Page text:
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New York Medical Marijuana Legalization Gets Widespread Support: Poll

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New York Gov. Andrew Cuomo (D)
New York Gov. Andrew Cuomo (D)

NEW YORK, Jan 20 (Reuters) - Most New Yorkers support Governor Andrew Cuomo's plan to allow the use of medical marijuana in a pilot program in up to 20 hospitals, according to a poll released on Monday.

Nearly half (49 percent) of the New York voters polled thought he should skip the pilot step entirely and legalize its medical use statewide, as has already happened in about 20 other states, the Siena College Poll said.

A total of 28 percent of New Yorkers said the pilot program was the way to go.

A slim majority of 54 percent, however, oppose following the lead of the states of Colorado and Washington and legalizing marijuana for recreational use; 41 percent supported such a move.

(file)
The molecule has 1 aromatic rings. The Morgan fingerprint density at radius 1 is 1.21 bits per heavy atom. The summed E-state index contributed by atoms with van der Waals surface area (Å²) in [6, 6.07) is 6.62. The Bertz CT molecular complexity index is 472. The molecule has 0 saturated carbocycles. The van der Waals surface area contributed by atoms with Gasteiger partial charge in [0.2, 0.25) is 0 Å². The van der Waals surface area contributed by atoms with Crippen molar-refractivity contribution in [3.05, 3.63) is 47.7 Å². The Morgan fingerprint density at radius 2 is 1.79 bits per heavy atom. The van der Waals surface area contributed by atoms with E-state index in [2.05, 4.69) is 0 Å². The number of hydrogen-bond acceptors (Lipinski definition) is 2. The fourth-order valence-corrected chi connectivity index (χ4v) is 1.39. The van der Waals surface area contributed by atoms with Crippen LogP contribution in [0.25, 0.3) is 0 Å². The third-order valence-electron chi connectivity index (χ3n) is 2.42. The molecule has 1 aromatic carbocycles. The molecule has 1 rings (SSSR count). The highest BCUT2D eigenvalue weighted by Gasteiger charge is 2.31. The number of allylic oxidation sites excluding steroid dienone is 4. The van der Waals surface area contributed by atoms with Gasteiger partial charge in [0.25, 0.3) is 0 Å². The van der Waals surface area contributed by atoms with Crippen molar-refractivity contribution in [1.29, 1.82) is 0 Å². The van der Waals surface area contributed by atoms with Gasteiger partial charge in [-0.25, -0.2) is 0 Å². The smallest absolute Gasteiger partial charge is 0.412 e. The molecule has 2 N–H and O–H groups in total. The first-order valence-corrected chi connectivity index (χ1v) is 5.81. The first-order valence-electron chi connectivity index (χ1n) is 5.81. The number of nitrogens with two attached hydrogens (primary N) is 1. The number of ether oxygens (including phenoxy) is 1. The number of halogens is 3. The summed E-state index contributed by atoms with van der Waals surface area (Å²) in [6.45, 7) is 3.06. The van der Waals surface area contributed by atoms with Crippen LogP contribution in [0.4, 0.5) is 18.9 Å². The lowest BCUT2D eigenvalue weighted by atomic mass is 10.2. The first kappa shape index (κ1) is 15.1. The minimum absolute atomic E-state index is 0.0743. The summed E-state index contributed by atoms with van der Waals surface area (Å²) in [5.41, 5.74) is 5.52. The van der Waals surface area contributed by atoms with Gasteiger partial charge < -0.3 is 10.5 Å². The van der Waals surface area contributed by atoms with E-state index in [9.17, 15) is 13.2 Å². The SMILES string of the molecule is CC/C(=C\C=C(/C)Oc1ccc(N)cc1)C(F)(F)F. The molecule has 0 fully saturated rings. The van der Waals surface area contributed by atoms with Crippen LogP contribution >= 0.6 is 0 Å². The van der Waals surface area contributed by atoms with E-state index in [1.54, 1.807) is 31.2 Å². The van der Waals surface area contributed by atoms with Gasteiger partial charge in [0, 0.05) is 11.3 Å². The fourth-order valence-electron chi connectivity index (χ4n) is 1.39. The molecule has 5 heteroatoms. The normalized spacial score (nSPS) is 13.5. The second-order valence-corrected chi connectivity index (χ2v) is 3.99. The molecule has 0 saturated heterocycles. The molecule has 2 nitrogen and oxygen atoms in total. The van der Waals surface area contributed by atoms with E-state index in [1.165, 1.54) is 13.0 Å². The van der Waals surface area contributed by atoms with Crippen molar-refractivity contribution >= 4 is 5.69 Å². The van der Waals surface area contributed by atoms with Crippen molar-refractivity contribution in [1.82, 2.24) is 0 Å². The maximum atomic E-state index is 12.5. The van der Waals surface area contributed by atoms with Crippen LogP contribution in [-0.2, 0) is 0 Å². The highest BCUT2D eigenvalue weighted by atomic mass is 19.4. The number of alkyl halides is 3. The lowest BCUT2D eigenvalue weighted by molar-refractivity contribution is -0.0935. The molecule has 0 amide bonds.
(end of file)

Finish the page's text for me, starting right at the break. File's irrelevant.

"Voters under 35 say yes, as do a bare majority of men. Democrats and independents are closely divided but Republicans are a strong no," Siena College pollster Steven Greenberg said in a statement. "New Yorkers are not yet ready to duplicate what they see in the Mile High City."

Cuomo announced the plan in his annual State of the State address earlier this month, saying that he would allow up to 20 hospitals to prescribe medical marijuana to help manage the pain and to help treat cancer and other serious illnesses.

He said he would use an executive power to set up the program, and that it would not need new legislation.

Siena College spoke to 808 people registered as voters in New York last week for the poll, which had a margin of error of 3.4 percent. (Reporting By Jonathan Allen; Editing by Bernard Orr)

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